While higher education is a very crowded market, there are some colleges and universities that have differentiated themselves in highly compelling ways. Here are some of my favorite examples of this:
Naropa University: Transform Yourself, Transform the World
The Naropa Experience: Perform in an Indian classical music ensemble. Write a thesis on creativity and social action. Take yoga for credit. Volunteer in a community garden. Study Tibetan. Spend the weekend at a meditation retreat. Intern at the Peace Jam Foundation. Conduct research on the nature of consciousness.
I have positioned five wealth management brands and over a dozen other financial service brands. Most people, when thinking about wealth management brands, think the target customer is fairly straightforward – anyone who has more than $250,000 or $500,000 of investable assets – individuals or institutions. And while most wealth management firms’ customers would meet this criterion, this is not the bulls-eye of the target.
Brands make promises and then they must keep those promises. Making the promise is easy. Keeping it is the hard part. One can make a promise with words. But it can only be kept through actions. Consider BP repositioning itself as an environmentally friendly brand with the “Beyond Petroleum” slogan and the bright yellow and green sunburst icon. BP supported this with a $200 million public relations advertising campaign designed by Ogilvy & Mather. It worked well until the Gulf of Mexico oil spill in 2010. Then other actions came to light, like the environmentally controversial oil sands project in Alberta, Canada.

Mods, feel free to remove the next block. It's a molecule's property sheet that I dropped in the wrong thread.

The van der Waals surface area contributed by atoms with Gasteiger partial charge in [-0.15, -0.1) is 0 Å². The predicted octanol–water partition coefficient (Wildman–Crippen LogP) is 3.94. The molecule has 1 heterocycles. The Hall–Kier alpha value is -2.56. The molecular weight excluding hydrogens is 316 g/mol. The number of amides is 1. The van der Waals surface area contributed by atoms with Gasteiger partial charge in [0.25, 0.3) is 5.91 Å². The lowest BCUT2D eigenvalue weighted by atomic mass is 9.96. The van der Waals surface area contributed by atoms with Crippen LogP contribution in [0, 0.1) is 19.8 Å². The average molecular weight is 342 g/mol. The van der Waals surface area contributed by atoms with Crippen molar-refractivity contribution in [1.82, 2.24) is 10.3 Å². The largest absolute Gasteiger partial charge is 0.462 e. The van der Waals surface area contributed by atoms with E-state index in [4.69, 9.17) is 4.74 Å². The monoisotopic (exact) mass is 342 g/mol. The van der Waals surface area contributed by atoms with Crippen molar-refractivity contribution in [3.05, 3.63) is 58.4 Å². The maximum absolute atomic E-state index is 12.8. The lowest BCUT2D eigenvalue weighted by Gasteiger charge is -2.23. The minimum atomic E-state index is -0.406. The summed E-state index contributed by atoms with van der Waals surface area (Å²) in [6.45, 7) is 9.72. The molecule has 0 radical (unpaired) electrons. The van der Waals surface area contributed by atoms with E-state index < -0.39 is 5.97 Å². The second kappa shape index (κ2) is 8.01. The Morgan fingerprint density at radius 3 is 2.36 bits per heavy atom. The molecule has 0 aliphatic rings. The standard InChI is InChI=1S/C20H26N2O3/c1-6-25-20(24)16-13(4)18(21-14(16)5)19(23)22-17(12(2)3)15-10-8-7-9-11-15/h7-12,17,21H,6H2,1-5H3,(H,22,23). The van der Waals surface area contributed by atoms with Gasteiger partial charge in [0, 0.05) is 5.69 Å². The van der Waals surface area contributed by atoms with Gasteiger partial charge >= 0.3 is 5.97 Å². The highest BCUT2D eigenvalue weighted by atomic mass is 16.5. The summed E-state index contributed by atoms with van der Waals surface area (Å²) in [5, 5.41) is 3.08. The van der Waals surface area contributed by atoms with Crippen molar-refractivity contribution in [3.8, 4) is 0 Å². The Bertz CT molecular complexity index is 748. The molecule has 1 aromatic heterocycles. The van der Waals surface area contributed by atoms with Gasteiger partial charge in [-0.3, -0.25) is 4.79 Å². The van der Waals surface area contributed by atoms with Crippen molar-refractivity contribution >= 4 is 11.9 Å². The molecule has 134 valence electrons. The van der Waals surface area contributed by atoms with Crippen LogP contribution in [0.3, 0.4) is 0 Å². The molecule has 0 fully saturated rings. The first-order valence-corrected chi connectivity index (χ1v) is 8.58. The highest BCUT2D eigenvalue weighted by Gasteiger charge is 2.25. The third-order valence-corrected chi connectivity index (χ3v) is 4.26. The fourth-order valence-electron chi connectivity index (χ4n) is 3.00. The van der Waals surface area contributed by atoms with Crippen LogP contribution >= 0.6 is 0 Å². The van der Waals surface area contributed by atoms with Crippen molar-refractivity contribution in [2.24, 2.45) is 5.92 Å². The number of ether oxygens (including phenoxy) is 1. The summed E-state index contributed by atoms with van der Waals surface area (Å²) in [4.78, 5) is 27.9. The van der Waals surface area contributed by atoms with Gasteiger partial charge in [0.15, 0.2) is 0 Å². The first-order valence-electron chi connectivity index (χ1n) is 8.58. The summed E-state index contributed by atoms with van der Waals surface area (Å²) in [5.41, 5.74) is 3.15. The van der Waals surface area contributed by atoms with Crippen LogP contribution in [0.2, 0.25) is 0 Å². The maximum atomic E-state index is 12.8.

As branders, it is useful to understand the basic needs that drive human emotions and behaviors. Abraham Maslow’s hierarchy of needs addresses this, as does Artur Manfred Max Neef’s classification of fundamental human needs. Albert T. Poffenberger, Ph.D. devotes an entire chapter to “An Inventory of Human Desires” in his book, Psychology in Advertising, published in 1925.
In branding themselves, municipalities should always play off of their strengths. In a recent online survey of 452 Rochester area residents, we discovered that Rochester has many strengths that can be used to develop a powerful brand position.
I’m sure anyone who has tried to figure out the best strategy/tactic to use in direct mail has left in frustration.
An interesting side story on the London Olympics (Games of the XXX Olympiad) is the power of brand sponsorships and the battle against ambush marketing. Olympic organizers have hired about 250 “brand police” to patrol the London streets to make sure brands that are not official sponsors of the Olympics are not presenting themselves in ways that mislead the public to believe that they are. The organizers raised more than $1 billion from official sponsorships. Given that amount of money, it only makes sense that some resources would be committed to minimizing ambush marketing, which had been significant at several previous Olympic games.
Our research over the past twelve years has shown that brands whose values align with their customers’ values have much stronger brand equity as measured by brand preference, loyalty and emotional connection. I recently read Jim Stengel’s book, Grow: How Ideals Power Growth and Profit at the World’s Greatest Companies. He has come to a similar conclusion after researching 50,000 brands in conjunction with Millward Brown Optimor.
I noticed a funny sticker on my banana one recent morning when I was making breakfast. You’ve probably seen them around – a small square with a bunch of squiggles, and then four smaller boxes within the image.
In 2000 a research study was conducted to determine the demographic and employment status of women in the Graphic Communication industry.
In 2011 the research surrounding this study was revisited in an effort to determine if there were any significant trend changes over this eleven year span.